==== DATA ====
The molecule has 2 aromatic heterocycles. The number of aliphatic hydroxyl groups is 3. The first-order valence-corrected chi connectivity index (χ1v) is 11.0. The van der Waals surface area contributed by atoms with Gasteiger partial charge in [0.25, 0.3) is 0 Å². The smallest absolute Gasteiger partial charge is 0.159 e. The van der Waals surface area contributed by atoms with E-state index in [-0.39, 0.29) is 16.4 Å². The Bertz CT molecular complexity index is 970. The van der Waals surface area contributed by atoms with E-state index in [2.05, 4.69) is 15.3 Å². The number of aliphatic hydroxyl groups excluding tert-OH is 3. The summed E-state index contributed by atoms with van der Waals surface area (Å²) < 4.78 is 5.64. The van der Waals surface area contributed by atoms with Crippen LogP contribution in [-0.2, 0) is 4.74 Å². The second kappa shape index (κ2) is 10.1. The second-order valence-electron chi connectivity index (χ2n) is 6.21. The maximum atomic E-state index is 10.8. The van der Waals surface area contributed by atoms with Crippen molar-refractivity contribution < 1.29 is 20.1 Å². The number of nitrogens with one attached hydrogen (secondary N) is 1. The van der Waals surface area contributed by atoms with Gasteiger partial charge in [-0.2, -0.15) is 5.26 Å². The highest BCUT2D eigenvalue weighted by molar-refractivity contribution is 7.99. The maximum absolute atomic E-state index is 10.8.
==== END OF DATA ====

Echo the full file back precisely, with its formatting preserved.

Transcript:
The molecule has 2 aromatic heterocycles. The number of aliphatic hydroxyl groups is 3. The first-order valence-corrected chi connectivity index (χ1v) is 11.0. The van der Waals surface area contributed by atoms with Gasteiger partial charge in [0.25, 0.3) is 0 Å². The smallest absolute Gasteiger partial charge is 0.159 e. The van der Waals surface area contributed by atoms with E-state index in [-0.39, 0.29) is 16.4 Å². The Bertz CT molecular complexity index is 970. The van der Waals surface area contributed by atoms with E-state index in [2.05, 4.69) is 15.3 Å². The number of aliphatic hydroxyl groups excluding tert-OH is 3. The summed E-state index contributed by atoms with van der Waals surface area (Å²) < 4.78 is 5.64. The van der Waals surface area contributed by atoms with Crippen LogP contribution in [-0.2, 0) is 4.74 Å². The second kappa shape index (κ2) is 10.1. The second-order valence-electron chi connectivity index (χ2n) is 6.21. The maximum atomic E-state index is 10.8. The van der Waals surface area contributed by atoms with Crippen molar-refractivity contribution < 1.29 is 20.1 Å². The number of nitrogens with one attached hydrogen (secondary N) is 1. The van der Waals surface area contributed by atoms with Gasteiger partial charge in [-0.2, -0.15) is 5.26 Å². The highest BCUT2D eigenvalue weighted by molar-refractivity contribution is 7.99. The maximum absolute atomic E-state index is 10.8.